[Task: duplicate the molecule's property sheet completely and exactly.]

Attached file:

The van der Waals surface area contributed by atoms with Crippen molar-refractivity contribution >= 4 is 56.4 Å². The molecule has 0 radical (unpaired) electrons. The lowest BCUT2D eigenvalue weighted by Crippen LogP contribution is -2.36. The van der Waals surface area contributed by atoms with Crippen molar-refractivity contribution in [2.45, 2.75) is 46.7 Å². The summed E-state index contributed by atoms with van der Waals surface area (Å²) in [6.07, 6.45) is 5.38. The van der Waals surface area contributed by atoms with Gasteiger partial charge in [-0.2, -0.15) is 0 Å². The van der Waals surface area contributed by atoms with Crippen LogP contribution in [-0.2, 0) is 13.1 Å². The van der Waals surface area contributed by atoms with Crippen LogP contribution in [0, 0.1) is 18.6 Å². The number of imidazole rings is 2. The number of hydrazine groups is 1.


The van der Waals surface area contributed by atoms with Crippen molar-refractivity contribution >= 4 is 56.4 Å². The molecule has 0 radical (unpaired) electrons. The lowest BCUT2D eigenvalue weighted by Crippen LogP contribution is -2.36. The van der Waals surface area contributed by atoms with Crippen molar-refractivity contribution in [2.45, 2.75) is 46.7 Å². The summed E-state index contributed by atoms with van der Waals surface area (Å²) in [6.07, 6.45) is 5.38. The van der Waals surface area contributed by atoms with Gasteiger partial charge in [-0.2, -0.15) is 0 Å². The van der Waals surface area contributed by atoms with Crippen LogP contribution in [-0.2, 0) is 13.1 Å². The van der Waals surface area contributed by atoms with Crippen LogP contribution in [0, 0.1) is 18.6 Å². The number of imidazole rings is 2. The number of hydrazine groups is 1.